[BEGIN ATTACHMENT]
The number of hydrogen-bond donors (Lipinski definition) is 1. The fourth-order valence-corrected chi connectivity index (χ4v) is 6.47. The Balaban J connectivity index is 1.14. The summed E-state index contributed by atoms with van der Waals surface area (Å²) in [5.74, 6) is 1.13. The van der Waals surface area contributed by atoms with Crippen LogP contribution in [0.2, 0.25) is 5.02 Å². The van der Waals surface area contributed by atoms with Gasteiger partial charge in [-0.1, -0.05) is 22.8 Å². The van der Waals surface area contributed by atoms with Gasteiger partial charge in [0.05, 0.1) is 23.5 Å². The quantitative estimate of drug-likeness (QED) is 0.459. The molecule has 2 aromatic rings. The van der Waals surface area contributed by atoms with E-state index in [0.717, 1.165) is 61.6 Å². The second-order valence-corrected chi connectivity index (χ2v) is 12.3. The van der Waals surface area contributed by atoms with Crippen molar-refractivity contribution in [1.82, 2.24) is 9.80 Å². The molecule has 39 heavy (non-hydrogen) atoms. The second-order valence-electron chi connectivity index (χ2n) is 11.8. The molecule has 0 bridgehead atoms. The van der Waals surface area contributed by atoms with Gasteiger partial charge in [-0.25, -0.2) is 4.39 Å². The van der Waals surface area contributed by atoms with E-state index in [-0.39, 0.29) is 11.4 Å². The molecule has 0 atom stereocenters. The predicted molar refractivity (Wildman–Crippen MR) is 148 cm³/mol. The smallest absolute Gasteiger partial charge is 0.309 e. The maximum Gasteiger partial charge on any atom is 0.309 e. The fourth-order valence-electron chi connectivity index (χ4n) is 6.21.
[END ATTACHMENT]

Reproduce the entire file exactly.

The number of hydrogen-bond donors (Lipinski definition) is 1. The fourth-order valence-corrected chi connectivity index (χ4v) is 6.47. The Balaban J connectivity index is 1.14. The summed E-state index contributed by atoms with van der Waals surface area (Å²) in [5.74, 6) is 1.13. The van der Waals surface area contributed by atoms with Crippen LogP contribution in [0.2, 0.25) is 5.02 Å². The van der Waals surface area contributed by atoms with Gasteiger partial charge in [-0.1, -0.05) is 22.8 Å². The van der Waals surface area contributed by atoms with Gasteiger partial charge in [0.05, 0.1) is 23.5 Å². The quantitative estimate of drug-likeness (QED) is 0.459. The molecule has 2 aromatic rings. The van der Waals surface area contributed by atoms with E-state index in [0.717, 1.165) is 61.6 Å². The second-order valence-corrected chi connectivity index (χ2v) is 12.3. The van der Waals surface area contributed by atoms with Crippen molar-refractivity contribution in [1.82, 2.24) is 9.80 Å². The molecule has 39 heavy (non-hydrogen) atoms. The second-order valence-electron chi connectivity index (χ2n) is 11.8. The molecule has 0 bridgehead atoms. The van der Waals surface area contributed by atoms with Gasteiger partial charge in [-0.25, -0.2) is 4.39 Å². The van der Waals surface area contributed by atoms with E-state index in [-0.39, 0.29) is 11.4 Å². The molecule has 0 atom stereocenters. The predicted molar refractivity (Wildman–Crippen MR) is 148 cm³/mol. The smallest absolute Gasteiger partial charge is 0.309 e. The maximum Gasteiger partial charge on any atom is 0.309 e. The fourth-order valence-electron chi connectivity index (χ4n) is 6.21.